Updated: 07-Sep-2004 NATO Speeches


7 Sept. 2004


of H. E. Ambassador Karel Kovanda,
Permanent Representative of the Czech Republic to NATO
and Dean of the North Atlantic Council,
at the Meeting of the NATO-Russia Council (NRC)

NRC united in condemnation of recent terrorist attacks in Russia
NATO-Russia relations
NATO-Russia Council (NRC)

Mr Chairman, and dear Konstantin Vasilyevich,

Three years ago, almost to the day, the NATO-Russia Permanent Joint Council met in this very room to express its anger and indignation at the barbaric acts committed by terrorists against the US.

We ourselves, the NRC, met in this room just last March, to express similar feelings in the aftermath of the terrorist attacks in Madrid.

And today, we meet again, stricken with grief over the horrors that in recent days and weeks have befallen Russia.

The scourge, the pestilence of terrorism has been affecting people in most diverse countries, from India to Indonesia, from Kenya to Israel, from the Sudan to Spain. In this array, the people of the Russian Federation’s many nationalities have been its all too frequent target.

Human nature defends itself against the unbearable nature of horrors that affect others by tuning down our sensitivities, by becoming inured to catastrophic news. A first attack evokes shock and revulsion, as does the second. However, as the number of attacks increases, as their perverse regularity becomes more frequent, one develops a protective shell of sorts. The fact is – cynical though it may sound – that terrorist attacks against civilians no longer surprise us – though we will definitely never accept them as run-of-the-mill events.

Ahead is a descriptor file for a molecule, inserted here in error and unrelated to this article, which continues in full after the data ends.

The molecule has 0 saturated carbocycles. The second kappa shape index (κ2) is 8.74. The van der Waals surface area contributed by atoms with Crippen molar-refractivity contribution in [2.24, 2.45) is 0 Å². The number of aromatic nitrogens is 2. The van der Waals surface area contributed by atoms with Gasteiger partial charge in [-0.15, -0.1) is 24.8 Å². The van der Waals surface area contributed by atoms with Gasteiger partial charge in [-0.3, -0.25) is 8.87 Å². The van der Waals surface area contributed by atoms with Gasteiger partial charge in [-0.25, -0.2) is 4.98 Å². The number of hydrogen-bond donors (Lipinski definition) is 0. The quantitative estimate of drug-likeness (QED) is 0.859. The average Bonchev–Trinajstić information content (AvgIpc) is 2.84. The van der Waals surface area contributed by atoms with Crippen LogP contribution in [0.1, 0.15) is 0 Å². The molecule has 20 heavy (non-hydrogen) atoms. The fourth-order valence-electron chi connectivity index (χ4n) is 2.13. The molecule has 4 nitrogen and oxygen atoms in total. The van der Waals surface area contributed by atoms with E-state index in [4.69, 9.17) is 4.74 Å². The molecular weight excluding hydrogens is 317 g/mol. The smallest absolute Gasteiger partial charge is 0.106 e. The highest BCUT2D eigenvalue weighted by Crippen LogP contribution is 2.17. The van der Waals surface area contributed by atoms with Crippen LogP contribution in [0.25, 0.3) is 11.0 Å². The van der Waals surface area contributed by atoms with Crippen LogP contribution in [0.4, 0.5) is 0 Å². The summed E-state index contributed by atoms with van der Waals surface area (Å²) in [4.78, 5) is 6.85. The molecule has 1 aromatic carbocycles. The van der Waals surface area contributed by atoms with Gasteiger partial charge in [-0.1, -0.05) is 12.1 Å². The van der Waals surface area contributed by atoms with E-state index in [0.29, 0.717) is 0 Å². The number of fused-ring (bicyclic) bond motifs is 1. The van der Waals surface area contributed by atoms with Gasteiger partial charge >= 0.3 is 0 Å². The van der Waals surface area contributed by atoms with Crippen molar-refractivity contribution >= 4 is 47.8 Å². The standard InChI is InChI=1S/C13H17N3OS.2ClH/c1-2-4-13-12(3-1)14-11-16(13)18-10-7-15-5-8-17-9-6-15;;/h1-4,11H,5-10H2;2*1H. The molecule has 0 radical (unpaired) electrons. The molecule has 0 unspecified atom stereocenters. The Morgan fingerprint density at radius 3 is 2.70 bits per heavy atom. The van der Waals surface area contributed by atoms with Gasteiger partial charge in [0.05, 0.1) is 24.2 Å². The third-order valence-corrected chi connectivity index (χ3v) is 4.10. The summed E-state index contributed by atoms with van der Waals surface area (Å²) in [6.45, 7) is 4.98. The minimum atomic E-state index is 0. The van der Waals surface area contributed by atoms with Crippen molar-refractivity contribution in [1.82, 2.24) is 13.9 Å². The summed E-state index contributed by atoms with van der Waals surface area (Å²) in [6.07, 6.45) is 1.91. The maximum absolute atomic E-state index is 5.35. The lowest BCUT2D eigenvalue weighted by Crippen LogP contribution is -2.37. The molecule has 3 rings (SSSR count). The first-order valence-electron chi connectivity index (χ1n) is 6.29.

However, the tragedy of Beslan has pierced that protective shell for all of us. The tragedy of Beslan marked previously unattained heights of terrorist cruelty and callousness. In Beslan, terrorists attacked little children, hundreds of little children. They tormented and tortured them by depriving them of food, drink, sleep, comfort, and even of toilets, not to speak of the love and succour of their parents. Finally, they shot them in the back as the poor little creatures tried to escape the horrors that may now mark their psyche for life.

There is no cause, there is no explanation, there is no grievance that can possibly justify this behaviour in the eyes of anybody. We often talk about “innocent civilians”, “innocent bystanders”. Children are innocent by definition. Children are sacred, all over the world, for everybody.

As I went to sign the condolence book at the Russian Embassy yesterday, I picked up my little boy from school on the way. He inquired where I was going and why. I explained about the terrorists, the bad people, and what they had done to hundreds of Beslan’s little children, not older than my own ones. I showed him pictures in the newspapers. My little David seldom understands what my work is about; but yesterday, I think he did.

Our joint statement describes what we are determined to do, jointly, in the struggle against terrorism. That’s the future. Today, now, we extend a helping hand as best we know how, and the Russian Ambassador has graciously acknowledged this assistance. Above all, though, today we grieve with you and your people, Konstantin Vasilyevich, today we mourn your victims with you.

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